Let us pause here and reflect on one example of this kind of casualty. Felicity is a good case in point – a loss to the language of emotional life whose disappearance deprives us of a particular dimension of happiness. Felicity is a kind of happiness our culture does not, on the whole, promote: something like rational contentment, entailing acceptance, considered compromise, and self-knowledge. When Elizabeth Bennett, Jane Austen’s intelligent and critical-minded heroine, listens to her sister’s suitor pouring out his hopes for his own and his beloved’s happiness, the author writes of her, she had to listen to all he had to say, of his own happiness, and of Jane’s perfections; and in spite of his being a lover, Elizabeth really believed all his expectations of felicity to be rationally founded, because they had for basis the excellent understanding, and superexcellent disposition, of Jane, and a general similarity of feeling and taste between her and himself.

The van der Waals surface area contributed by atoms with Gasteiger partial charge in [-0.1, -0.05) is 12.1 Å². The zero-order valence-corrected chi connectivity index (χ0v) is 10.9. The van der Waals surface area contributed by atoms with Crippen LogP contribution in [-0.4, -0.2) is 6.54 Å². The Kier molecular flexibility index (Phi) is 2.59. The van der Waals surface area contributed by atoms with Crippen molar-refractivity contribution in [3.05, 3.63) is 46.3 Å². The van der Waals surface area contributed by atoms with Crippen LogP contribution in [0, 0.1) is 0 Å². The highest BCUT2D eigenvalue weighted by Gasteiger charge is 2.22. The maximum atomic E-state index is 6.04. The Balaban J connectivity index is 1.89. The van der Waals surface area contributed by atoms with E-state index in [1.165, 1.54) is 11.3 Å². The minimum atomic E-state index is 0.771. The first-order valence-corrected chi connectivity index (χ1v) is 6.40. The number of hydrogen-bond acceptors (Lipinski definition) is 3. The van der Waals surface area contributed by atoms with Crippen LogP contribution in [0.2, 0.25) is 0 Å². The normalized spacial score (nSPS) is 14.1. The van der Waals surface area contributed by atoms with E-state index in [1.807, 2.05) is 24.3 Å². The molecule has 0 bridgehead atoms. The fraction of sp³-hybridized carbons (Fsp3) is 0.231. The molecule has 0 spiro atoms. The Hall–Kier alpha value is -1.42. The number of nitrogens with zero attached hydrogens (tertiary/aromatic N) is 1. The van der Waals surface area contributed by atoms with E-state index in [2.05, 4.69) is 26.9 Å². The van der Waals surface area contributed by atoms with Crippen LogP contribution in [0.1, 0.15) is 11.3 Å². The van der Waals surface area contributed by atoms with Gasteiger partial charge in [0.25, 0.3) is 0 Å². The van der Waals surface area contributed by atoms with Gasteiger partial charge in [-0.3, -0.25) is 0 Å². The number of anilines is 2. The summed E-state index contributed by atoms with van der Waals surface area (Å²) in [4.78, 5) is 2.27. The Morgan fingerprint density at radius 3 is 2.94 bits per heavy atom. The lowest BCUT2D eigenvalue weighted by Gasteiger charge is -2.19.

This kind of considered happiness, pursued with a clear eye toward economic stability, compatible temperament, and self-control, contrasts sharply with the kind of happiness marketed in movies that focus on falling in love against all odds, throwing caution to the winds, following the passions, and losing oneself in a rush of sensation. Felicity has more to do with finding oneself. 

From “Caring for Words In A Culture of Lies” by Marilyn McEntyre – Eerdmans Publishing